The New International Encyclopædia/Om Mani Padme Hum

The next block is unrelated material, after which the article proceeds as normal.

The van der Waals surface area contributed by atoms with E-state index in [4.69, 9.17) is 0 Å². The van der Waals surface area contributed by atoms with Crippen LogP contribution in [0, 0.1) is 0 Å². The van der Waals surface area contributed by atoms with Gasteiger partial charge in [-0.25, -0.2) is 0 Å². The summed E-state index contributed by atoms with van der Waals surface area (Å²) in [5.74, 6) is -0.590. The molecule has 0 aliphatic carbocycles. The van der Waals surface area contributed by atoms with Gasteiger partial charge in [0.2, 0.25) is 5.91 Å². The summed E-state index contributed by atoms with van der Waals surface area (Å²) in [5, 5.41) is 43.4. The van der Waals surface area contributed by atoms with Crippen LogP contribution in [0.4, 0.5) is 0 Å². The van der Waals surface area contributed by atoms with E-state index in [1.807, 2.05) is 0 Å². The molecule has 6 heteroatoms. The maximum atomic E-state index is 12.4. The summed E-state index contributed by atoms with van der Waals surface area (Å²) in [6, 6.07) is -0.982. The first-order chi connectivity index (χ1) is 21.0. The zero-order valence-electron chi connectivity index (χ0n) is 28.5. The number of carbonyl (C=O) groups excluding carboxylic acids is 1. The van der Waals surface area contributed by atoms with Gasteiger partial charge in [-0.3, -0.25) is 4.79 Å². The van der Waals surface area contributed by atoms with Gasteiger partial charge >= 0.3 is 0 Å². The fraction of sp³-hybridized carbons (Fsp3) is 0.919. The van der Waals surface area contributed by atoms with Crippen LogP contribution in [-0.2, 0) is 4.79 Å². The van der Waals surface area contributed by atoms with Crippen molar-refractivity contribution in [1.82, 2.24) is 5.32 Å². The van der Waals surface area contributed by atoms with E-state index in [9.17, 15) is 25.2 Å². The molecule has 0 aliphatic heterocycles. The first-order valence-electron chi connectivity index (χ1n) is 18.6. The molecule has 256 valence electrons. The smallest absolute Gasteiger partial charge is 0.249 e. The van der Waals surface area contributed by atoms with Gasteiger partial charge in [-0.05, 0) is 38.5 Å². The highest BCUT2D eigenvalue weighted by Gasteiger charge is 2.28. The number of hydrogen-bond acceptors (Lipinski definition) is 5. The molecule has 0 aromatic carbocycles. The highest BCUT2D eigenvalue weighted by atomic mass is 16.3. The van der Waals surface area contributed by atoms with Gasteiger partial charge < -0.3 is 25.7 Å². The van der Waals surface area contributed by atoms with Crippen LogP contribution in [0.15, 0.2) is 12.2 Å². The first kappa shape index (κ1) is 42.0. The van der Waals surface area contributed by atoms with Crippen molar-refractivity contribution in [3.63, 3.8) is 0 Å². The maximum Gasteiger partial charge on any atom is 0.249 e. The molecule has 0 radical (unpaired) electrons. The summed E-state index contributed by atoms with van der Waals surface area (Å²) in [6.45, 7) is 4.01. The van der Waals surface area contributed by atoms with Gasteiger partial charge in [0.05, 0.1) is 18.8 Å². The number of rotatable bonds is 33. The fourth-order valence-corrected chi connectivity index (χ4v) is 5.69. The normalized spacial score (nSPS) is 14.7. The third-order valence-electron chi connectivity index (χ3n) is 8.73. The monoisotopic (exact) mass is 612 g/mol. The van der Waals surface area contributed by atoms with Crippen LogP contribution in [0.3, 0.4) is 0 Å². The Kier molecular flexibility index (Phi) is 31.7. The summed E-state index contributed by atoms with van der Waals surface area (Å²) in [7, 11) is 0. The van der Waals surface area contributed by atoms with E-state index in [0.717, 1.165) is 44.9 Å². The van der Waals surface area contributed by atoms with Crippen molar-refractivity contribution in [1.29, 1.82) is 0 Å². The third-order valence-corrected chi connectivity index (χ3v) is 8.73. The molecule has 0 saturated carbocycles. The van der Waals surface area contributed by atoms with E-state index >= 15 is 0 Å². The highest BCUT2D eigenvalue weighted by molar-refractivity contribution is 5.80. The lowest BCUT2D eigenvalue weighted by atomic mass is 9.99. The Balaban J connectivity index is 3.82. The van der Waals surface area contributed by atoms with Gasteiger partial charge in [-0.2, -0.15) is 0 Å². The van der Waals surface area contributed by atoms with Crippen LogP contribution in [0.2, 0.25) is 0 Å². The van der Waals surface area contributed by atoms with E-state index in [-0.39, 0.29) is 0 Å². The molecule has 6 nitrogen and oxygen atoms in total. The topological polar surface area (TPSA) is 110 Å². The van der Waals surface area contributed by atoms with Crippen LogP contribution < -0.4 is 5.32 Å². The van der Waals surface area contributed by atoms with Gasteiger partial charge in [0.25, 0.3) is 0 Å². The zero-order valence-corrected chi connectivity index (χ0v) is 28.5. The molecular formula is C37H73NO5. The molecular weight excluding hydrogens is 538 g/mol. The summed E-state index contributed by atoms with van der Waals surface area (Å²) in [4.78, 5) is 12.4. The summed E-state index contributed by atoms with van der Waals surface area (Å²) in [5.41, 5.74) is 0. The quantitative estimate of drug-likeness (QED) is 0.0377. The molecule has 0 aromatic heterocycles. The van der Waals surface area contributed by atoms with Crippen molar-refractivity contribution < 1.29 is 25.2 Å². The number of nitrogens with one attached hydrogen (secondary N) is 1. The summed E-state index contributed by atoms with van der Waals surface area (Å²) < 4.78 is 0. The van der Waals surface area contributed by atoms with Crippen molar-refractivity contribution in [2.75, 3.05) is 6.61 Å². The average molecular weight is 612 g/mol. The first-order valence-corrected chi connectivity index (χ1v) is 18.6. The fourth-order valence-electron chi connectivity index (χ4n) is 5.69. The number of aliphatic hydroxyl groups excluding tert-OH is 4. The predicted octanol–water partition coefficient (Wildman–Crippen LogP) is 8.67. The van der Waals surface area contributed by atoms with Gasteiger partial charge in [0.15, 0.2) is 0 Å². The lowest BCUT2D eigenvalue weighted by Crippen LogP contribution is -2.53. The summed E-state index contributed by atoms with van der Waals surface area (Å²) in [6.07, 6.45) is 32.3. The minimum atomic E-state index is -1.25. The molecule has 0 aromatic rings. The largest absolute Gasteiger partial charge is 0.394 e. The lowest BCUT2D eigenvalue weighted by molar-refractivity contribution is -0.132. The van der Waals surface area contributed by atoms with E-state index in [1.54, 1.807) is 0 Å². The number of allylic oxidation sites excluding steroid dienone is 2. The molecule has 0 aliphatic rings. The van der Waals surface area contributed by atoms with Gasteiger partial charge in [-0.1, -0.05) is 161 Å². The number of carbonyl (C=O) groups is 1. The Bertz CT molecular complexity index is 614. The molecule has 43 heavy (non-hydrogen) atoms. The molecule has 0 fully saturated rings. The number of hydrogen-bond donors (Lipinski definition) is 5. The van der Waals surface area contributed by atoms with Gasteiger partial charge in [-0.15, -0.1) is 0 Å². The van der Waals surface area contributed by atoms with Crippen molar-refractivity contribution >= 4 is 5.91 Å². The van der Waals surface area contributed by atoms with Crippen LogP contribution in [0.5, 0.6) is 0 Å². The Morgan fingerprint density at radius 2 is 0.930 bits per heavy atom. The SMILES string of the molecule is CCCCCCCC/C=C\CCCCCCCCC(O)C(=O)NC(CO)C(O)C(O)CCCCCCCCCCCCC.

OM MANI PADME HUM, ōm mä'nḗ pȧd'mḗ hōōm. A sacred formula in Buddhism, the so-called formula of six syllables, well known from the part which it plays in the Buddhist religion, and especially in that form of it called Lamaism. The reputed author of this formula is the Dhyana-Bodhisattva, or deified saint, Avalokiteśvara, or, as the Tibetans call him, Padmapani, the lotus-handed, or Amitabha. He is the Buddha of Eternal Light, the heavenly ruler of the Western paradise. Like Buddha, he is represented as sitting or standing within a lotus, and apparently there is an allusion to this in the sacred formula itself, Om mani padme hum, ‘O, the Jewel in the Lotus, Amen!’ The sacredness of this formula is sufficient when recited to secure exemption from the cycle of reincarnation, and final rebirth in the celestial paradise over which Amitabha rules. It would appear not to belong to the earliest stage of Buddhism, or to the oldest Buddhistic works of the north of India, or to those of Ceylon. Consult: Burnouf, Introduction à l'histoire du Buddhisme indien (Paris, 1844); Koeppen, Die Religion des Buddha (Berlin, 1857-59); Schlagintweit, Buddhism in Thibet (Leipzig, 1863); Waddell, The Buddhism of Tibet, or Lamaism (London, 1895).